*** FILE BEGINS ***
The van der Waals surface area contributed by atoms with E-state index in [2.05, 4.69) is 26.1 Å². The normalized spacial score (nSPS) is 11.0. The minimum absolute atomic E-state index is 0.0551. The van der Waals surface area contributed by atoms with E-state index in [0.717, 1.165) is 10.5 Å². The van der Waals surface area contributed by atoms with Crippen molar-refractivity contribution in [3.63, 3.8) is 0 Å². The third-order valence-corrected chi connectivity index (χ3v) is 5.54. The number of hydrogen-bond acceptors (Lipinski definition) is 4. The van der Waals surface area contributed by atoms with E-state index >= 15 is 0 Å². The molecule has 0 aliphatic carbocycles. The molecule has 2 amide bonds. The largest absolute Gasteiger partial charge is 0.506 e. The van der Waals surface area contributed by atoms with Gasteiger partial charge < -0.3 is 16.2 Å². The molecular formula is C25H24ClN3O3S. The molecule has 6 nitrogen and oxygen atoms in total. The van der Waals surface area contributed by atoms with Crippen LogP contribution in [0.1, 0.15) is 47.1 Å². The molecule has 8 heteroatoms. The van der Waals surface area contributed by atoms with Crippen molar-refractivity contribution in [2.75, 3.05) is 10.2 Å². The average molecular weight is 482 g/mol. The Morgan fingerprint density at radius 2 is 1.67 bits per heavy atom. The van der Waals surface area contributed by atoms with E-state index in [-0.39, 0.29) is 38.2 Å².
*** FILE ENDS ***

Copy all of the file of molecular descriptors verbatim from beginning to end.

The van der Waals surface area contributed by atoms with E-state index in [2.05, 4.69) is 26.1 Å². The normalized spacial score (nSPS) is 11.0. The minimum absolute atomic E-state index is 0.0551. The van der Waals surface area contributed by atoms with E-state index in [0.717, 1.165) is 10.5 Å². The van der Waals surface area contributed by atoms with Crippen molar-refractivity contribution in [3.63, 3.8) is 0 Å². The third-order valence-corrected chi connectivity index (χ3v) is 5.54. The number of hydrogen-bond acceptors (Lipinski definition) is 4. The van der Waals surface area contributed by atoms with E-state index >= 15 is 0 Å². The molecule has 0 aliphatic carbocycles. The molecule has 2 amide bonds. The largest absolute Gasteiger partial charge is 0.506 e. The van der Waals surface area contributed by atoms with Gasteiger partial charge < -0.3 is 16.2 Å². The molecular formula is C25H24ClN3O3S. The molecule has 6 nitrogen and oxygen atoms in total. The van der Waals surface area contributed by atoms with Crippen LogP contribution in [0.1, 0.15) is 47.1 Å². The molecule has 8 heteroatoms. The van der Waals surface area contributed by atoms with Crippen molar-refractivity contribution in [2.75, 3.05) is 10.2 Å². The average molecular weight is 482 g/mol. The Morgan fingerprint density at radius 2 is 1.67 bits per heavy atom. The van der Waals surface area contributed by atoms with E-state index in [-0.39, 0.29) is 38.2 Å².